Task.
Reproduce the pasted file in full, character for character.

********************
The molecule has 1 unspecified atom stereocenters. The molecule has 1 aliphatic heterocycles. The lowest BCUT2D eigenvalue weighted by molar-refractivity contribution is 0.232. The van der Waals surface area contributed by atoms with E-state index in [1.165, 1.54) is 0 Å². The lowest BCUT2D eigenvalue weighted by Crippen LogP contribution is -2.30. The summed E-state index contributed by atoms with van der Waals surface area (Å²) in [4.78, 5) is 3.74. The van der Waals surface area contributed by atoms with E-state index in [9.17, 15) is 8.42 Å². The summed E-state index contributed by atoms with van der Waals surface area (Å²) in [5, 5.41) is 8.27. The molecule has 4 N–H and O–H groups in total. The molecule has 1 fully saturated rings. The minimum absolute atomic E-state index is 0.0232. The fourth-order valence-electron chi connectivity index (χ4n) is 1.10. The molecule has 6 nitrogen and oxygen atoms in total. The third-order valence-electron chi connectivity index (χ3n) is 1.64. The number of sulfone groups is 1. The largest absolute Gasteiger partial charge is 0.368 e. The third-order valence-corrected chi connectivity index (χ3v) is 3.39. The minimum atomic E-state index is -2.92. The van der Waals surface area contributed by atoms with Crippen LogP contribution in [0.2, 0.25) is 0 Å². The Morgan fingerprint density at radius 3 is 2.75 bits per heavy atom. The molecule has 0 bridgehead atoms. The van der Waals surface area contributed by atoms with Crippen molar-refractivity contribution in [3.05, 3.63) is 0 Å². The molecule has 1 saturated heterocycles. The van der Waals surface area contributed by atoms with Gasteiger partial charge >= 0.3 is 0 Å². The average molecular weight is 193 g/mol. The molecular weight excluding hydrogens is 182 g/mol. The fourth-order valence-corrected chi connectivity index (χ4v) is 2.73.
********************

The molecule has 1 unspecified atom stereocenters. The molecule has 1 aliphatic heterocycles. The lowest BCUT2D eigenvalue weighted by molar-refractivity contribution is 0.232. The van der Waals surface area contributed by atoms with E-state index in [1.165, 1.54) is 0 Å². The lowest BCUT2D eigenvalue weighted by Crippen LogP contribution is -2.30. The summed E-state index contributed by atoms with van der Waals surface area (Å²) in [4.78, 5) is 3.74. The van der Waals surface area contributed by atoms with E-state index in [9.17, 15) is 8.42 Å². The summed E-state index contributed by atoms with van der Waals surface area (Å²) in [5, 5.41) is 8.27. The molecule has 4 N–H and O–H groups in total. The molecule has 1 fully saturated rings. The minimum absolute atomic E-state index is 0.0232. The fourth-order valence-electron chi connectivity index (χ4n) is 1.10. The molecule has 6 nitrogen and oxygen atoms in total. The third-order valence-electron chi connectivity index (χ3n) is 1.64. The number of sulfone groups is 1. The largest absolute Gasteiger partial charge is 0.368 e. The third-order valence-corrected chi connectivity index (χ3v) is 3.39. The minimum atomic E-state index is -2.92. The van der Waals surface area contributed by atoms with Crippen LogP contribution in [0.2, 0.25) is 0 Å². The Morgan fingerprint density at radius 3 is 2.75 bits per heavy atom. The molecule has 0 bridgehead atoms. The van der Waals surface area contributed by atoms with Crippen molar-refractivity contribution in [3.05, 3.63) is 0 Å². The molecule has 1 saturated heterocycles. The van der Waals surface area contributed by atoms with Gasteiger partial charge >= 0.3 is 0 Å². The average molecular weight is 193 g/mol. The molecular weight excluding hydrogens is 182 g/mol. The fourth-order valence-corrected chi connectivity index (χ4v) is 2.73.